Panasonic Lumix DMC-ZS20 in the hand On the ZS15's top plate you'll find the exposure mode dial, which is small and cheap-feeling. Next to that we have the shutter release/zoom controller combo. The zoom controller works at two speeds, depending on how much pressure you apply to it. A direct movie recording button and on/off switch complete the tour of this section of the camera.
Panasonic Lumix DMC-ZS20 in the hand At the upper-right of the ZS15's rear is the switch which toggles between record and playback mode. 30 seconds (or so) after you switch to playback mode, the lens will retract. If you want it to return to its previous position when you go back to record mode, turn on the 'zoom resume' feature in the setup menu. Below that we've got a button for adjusting the exposure and for viewing the map in playback mode.
Panasonic Lumix DMC-ZS20 in the hand The ZS15's rear four-way controller is used for menu navigation, adjusting settings, and replaying photos. There are also direct buttons for exposure compensation/bracketing, self-timer, flash, and macro mode.

The 'DISP' button toggles information on-screen and the 'Q.MENU' button opens the Quick (shortcut) menu as well as doubling as a delete button in playback mode.
Panasonic Lumix DMC-ZS20 in the hand On the opposite side of the camera are the ZS15's I/O ports, which include mini-HDMI, and USB + A/V output. The ports are protected by a plastic door of average quality.
Panasonic Lumix DMC-ZS20 in the hand On the bottom of the camera you'll find a metal tripod mount (hidden in this photo) and the battery/memory card compartment. As is usually the case, the plastic door over the battery/memory compartment is on the flimsy side. You also won't be able to open it while the camera is on a tripod.

Now let's take a look at how the DMC-ZS15 compares to other compact ultra zooms in terms of size and weight:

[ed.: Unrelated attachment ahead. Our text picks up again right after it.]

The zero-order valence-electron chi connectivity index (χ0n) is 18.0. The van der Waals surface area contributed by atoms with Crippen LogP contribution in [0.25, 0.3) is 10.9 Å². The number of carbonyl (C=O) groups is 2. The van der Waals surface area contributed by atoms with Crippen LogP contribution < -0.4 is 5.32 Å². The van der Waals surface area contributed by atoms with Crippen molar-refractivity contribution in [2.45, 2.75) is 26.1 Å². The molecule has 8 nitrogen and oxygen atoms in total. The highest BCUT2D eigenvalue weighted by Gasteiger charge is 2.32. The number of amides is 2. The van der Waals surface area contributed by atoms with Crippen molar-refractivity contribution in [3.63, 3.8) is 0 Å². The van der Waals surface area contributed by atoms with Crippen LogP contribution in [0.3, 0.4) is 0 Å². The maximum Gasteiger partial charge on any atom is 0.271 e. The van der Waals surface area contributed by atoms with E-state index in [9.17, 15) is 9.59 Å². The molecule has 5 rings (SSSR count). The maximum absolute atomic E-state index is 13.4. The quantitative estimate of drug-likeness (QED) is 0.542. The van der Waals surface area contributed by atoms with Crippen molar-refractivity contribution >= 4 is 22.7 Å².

Camera Dimensions (W x H x D, excluding protrusions) Volume (bulk) Mass (empty)
Canon PowerShot SX260 HS 4.2 x 2.4 x 1.3 in. 13.1 cu in. 208 g
Fujifilm FinePix F750EXR 4.1 x 2.4 x 1.4 in. 13.8 cu in. 209 g
Nikon Coolpix S9300 4.3 x 2.5 x 1.3 in. 14 cu in. 215 g
Olympus SZ-31MR iHS 4.2 x 2.7 x 1.6 in. 18.1 cu in. 226 g
Panasonic Lumix DMC-ZS15 4.1 x 2.3 x 1.3 in. 12.3 cu in. 185 g
Pentax Optio VS20 4.4 x 2.4 x 1.5 in. 15.8 cu in. 213 g
Sony Cyber-shot DSC-HX10V 4.1 x 2.4 x 1.4 in. 13.8 cu in. 204 g

As you can see, the DMC-ZS15 the smallest and lightest camera among this group of compact ultra zooms. It'll fit into most of your pockets - no shoe horn necessary.

Previous page Next page
I own it
I want it
I had it
Discuss in the forums


Total comments: 3

I love my Lumix DMC ZS15 -- it's the best small camera I've ever owned. So, I was disappointed when spots began to appear on the lens; first one, then two, and eventually 6, and all were being recorded on my images. Not wanting to purchase a new (and different model) digital camera, I went to my local camera repair shop, and was told that this was a common problem with Panasonic lenses, and that he could clean the lens interior for $70. He said that small grains that collected around the outside of the lens were occasionally drawn into the camera when the camera was turned off. A few days later my Lumix was taking perfect, unspotted photos again.


I have the same issue.....and I get a spot on every picture in the upper right side. Very it an expensive fix at a camera repair shop?


I am one of three people in my town who bought this camera. WE all have issues with specks in the lens. We have not received support from Panasonic on this camera.

Total comments: 3